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Bob: All the possible cuts we’re talking about this morning would be in Medicare, the federal health care program for the elderly. Why are hospitals so dependent on Medicare?
Martha: It pays doctors to care for many of their sickest patients, the elderly and disabled and several proposals would affect how much or the way doctors are paid. But the biggest worry right now Bob is possible cuts to graduate medical education. Medicare pays part of the cost of training doctors, that’s salaries and equipment and services. And if the super committee reduced medicare spending here, the Massachusetts Hospital Association say members would lose between $100 and $300 million a year or one to $3.2 billion over ten years.
Bob: There are about 5,000 doctors in training in Massachusetts at any given time. How many men and women would this affect?
Martha: We don’t have exact numbers, but one estimate says hospitals would have to eliminate several hundred student or resident slots.
One example is a program that trains 10 new family physicians at Lawrence General Hospital every year, the CEO at Lawrence General is Dianne Anderson:
"So if the residency program were cut or didn’t exist, our ability to add family practice doctors in this high need area would be really at risk," she said.
And John Erwin, director of the Conference of Boston Teaching Hospitals says cutting back on training programs for doctors anywhere right now doesn’t make sense:
"We have pretty well documented shortages of physicians here in Massachusetts," Erwin said, "and certainly across the nation and that will only get worse with these cuts in graduate medical education."
Bob: The Super Committee is also believed to be considering reducing federal money that helps hospitals cover bad debt and payments to rural hospitals. A lot of people say, look, Medicare can’t afford all these reimbursements for hospitals, it’s time to trim expenses. What do the hospitals say to that?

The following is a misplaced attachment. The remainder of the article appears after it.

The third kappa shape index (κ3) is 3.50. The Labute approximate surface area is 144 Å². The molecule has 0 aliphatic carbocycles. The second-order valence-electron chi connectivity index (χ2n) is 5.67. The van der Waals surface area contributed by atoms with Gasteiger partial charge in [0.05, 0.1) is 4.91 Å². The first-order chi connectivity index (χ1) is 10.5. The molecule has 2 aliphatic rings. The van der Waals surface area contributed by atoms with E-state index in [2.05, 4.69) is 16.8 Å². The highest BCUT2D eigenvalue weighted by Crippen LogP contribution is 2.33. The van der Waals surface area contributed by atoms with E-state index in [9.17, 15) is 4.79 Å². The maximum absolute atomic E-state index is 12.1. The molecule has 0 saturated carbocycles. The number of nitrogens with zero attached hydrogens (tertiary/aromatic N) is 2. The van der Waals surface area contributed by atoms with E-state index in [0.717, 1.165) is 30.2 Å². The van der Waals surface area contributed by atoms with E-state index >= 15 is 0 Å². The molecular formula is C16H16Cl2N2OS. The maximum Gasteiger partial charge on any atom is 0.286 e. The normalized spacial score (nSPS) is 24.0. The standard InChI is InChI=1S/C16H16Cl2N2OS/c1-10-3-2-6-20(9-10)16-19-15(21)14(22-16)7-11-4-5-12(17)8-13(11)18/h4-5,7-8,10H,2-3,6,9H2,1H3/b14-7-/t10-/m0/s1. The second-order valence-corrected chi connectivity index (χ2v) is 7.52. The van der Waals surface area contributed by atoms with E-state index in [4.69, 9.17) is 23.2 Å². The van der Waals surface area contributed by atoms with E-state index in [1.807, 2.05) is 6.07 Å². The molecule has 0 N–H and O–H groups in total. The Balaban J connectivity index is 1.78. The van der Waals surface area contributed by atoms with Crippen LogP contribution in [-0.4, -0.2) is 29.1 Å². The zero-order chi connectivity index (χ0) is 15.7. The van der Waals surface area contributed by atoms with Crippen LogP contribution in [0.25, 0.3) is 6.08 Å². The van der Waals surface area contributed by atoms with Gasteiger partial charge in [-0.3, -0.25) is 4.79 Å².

Martha: They know that Medicare, as a program, is in trouble, but they say that it is more needed than ever. With the wave of aging baby boomers, the state and country needs robust hospitals. Tim Gens, executive vp with the Massachusetts Hospital Association, says hospitals are doing their part to reduce costs and become more efficient.
"What’s being proposed in Washington goes way too far," Gens said. "We are making progress, no one is defending the status quo. There’s change at every level, particularly with hospitals, but there has to be a limit to how much hospitals can do without doing harm to those we serve and the communities in which we work. Any of these possible medicare cuts translate to lost jobs at hospitals, which are some of the state's largest employers, because labor is the main cost at hospitals."
Bob: If the super committee doesn’t reach an agreement, then the default plan includes a 2% Medicare cut that would mean $100 million less a year for Massachusetts Hospitals, one billion over 10 years – is that their best option?
Martha: It might be, but what hospitals are really worried about is that the super committee will agree to shave spending in one of the Medicare programs we talked about bad debt, medical training but not reach its goal so that the default plan will also kick in. It’s a stressful time in the world of hospitals which is a big part of our world in Boston.
This program aired on November 10, 2011. The audio for this program is not available.
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